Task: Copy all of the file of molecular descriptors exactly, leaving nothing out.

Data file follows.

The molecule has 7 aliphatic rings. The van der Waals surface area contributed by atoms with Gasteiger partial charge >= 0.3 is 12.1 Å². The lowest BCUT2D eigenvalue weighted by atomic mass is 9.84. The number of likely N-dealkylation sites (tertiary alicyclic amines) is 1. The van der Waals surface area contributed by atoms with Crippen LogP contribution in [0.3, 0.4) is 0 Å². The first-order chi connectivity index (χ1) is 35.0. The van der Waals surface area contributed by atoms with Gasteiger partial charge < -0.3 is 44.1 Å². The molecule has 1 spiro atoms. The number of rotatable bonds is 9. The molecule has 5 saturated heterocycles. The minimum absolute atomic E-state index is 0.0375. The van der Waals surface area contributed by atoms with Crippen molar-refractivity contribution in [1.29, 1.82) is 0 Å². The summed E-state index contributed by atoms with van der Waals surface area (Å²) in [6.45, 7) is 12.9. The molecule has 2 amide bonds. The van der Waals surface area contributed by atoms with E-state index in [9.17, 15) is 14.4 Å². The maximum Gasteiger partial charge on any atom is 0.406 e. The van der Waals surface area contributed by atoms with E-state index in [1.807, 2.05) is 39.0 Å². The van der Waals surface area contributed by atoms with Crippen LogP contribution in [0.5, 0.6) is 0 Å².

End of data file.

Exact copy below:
The molecule has 7 aliphatic rings. The van der Waals surface area contributed by atoms with Gasteiger partial charge >= 0.3 is 12.1 Å². The lowest BCUT2D eigenvalue weighted by atomic mass is 9.84. The number of likely N-dealkylation sites (tertiary alicyclic amines) is 1. The van der Waals surface area contributed by atoms with Crippen LogP contribution in [0.3, 0.4) is 0 Å². The first-order chi connectivity index (χ1) is 35.0. The van der Waals surface area contributed by atoms with Gasteiger partial charge < -0.3 is 44.1 Å². The molecule has 1 spiro atoms. The number of rotatable bonds is 9. The molecule has 5 saturated heterocycles. The minimum absolute atomic E-state index is 0.0375. The van der Waals surface area contributed by atoms with Crippen molar-refractivity contribution in [1.29, 1.82) is 0 Å². The summed E-state index contributed by atoms with van der Waals surface area (Å²) in [6.45, 7) is 12.9. The molecule has 2 amide bonds. The van der Waals surface area contributed by atoms with E-state index in [9.17, 15) is 14.4 Å². The maximum Gasteiger partial charge on any atom is 0.406 e. The van der Waals surface area contributed by atoms with E-state index in [1.807, 2.05) is 39.0 Å². The van der Waals surface area contributed by atoms with Crippen LogP contribution in [0.5, 0.6) is 0 Å².